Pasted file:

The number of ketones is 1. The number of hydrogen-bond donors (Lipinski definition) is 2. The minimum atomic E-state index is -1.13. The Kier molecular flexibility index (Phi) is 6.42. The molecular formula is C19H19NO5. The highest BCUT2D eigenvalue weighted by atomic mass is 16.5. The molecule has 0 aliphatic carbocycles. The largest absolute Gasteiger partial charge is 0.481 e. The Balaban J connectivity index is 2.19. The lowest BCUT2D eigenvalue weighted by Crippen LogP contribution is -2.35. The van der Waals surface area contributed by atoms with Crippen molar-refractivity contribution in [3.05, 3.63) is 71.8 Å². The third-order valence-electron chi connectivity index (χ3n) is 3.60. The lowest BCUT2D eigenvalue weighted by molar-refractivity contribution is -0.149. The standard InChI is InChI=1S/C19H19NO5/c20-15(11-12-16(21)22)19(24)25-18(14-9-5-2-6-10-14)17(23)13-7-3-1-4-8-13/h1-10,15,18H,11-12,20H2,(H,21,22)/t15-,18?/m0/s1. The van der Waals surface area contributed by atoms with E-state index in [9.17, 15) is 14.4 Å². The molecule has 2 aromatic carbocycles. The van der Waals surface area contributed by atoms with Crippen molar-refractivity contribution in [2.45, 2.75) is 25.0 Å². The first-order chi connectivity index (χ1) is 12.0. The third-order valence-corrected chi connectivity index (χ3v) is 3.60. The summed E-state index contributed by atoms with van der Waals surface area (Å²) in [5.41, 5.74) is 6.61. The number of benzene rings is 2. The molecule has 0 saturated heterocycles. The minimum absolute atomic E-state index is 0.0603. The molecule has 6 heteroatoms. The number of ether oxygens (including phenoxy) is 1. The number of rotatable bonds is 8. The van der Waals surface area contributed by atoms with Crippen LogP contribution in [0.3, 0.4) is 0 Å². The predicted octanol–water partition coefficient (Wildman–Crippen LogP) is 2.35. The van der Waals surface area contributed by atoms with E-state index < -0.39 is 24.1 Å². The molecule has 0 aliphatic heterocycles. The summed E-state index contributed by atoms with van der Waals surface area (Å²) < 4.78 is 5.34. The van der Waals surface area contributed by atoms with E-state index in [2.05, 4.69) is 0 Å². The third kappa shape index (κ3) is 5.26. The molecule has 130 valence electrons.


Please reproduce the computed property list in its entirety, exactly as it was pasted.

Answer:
The number of ketones is 1. The number of hydrogen-bond donors (Lipinski definition) is 2. The minimum atomic E-state index is -1.13. The Kier molecular flexibility index (Phi) is 6.42. The molecular formula is C19H19NO5. The highest BCUT2D eigenvalue weighted by atomic mass is 16.5. The molecule has 0 aliphatic carbocycles. The largest absolute Gasteiger partial charge is 0.481 e. The Balaban J connectivity index is 2.19. The lowest BCUT2D eigenvalue weighted by Crippen LogP contribution is -2.35. The van der Waals surface area contributed by atoms with Crippen molar-refractivity contribution in [3.05, 3.63) is 71.8 Å². The third-order valence-electron chi connectivity index (χ3n) is 3.60. The lowest BCUT2D eigenvalue weighted by molar-refractivity contribution is -0.149. The standard InChI is InChI=1S/C19H19NO5/c20-15(11-12-16(21)22)19(24)25-18(14-9-5-2-6-10-14)17(23)13-7-3-1-4-8-13/h1-10,15,18H,11-12,20H2,(H,21,22)/t15-,18?/m0/s1. The van der Waals surface area contributed by atoms with E-state index in [9.17, 15) is 14.4 Å². The molecule has 2 aromatic carbocycles. The van der Waals surface area contributed by atoms with Crippen molar-refractivity contribution in [2.45, 2.75) is 25.0 Å². The first-order chi connectivity index (χ1) is 12.0. The third-order valence-corrected chi connectivity index (χ3v) is 3.60. The summed E-state index contributed by atoms with van der Waals surface area (Å²) in [5.41, 5.74) is 6.61. The number of benzene rings is 2. The molecule has 0 saturated heterocycles. The minimum absolute atomic E-state index is 0.0603. The molecule has 6 heteroatoms. The number of ether oxygens (including phenoxy) is 1. The number of rotatable bonds is 8. The van der Waals surface area contributed by atoms with Crippen LogP contribution in [0.3, 0.4) is 0 Å². The predicted octanol–water partition coefficient (Wildman–Crippen LogP) is 2.35. The van der Waals surface area contributed by atoms with E-state index < -0.39 is 24.1 Å². The molecule has 0 aliphatic heterocycles. The summed E-state index contributed by atoms with van der Waals surface area (Å²) < 4.78 is 5.34. The van der Waals surface area contributed by atoms with E-state index in [2.05, 4.69) is 0 Å². The third kappa shape index (κ3) is 5.26. The molecule has 130 valence electrons.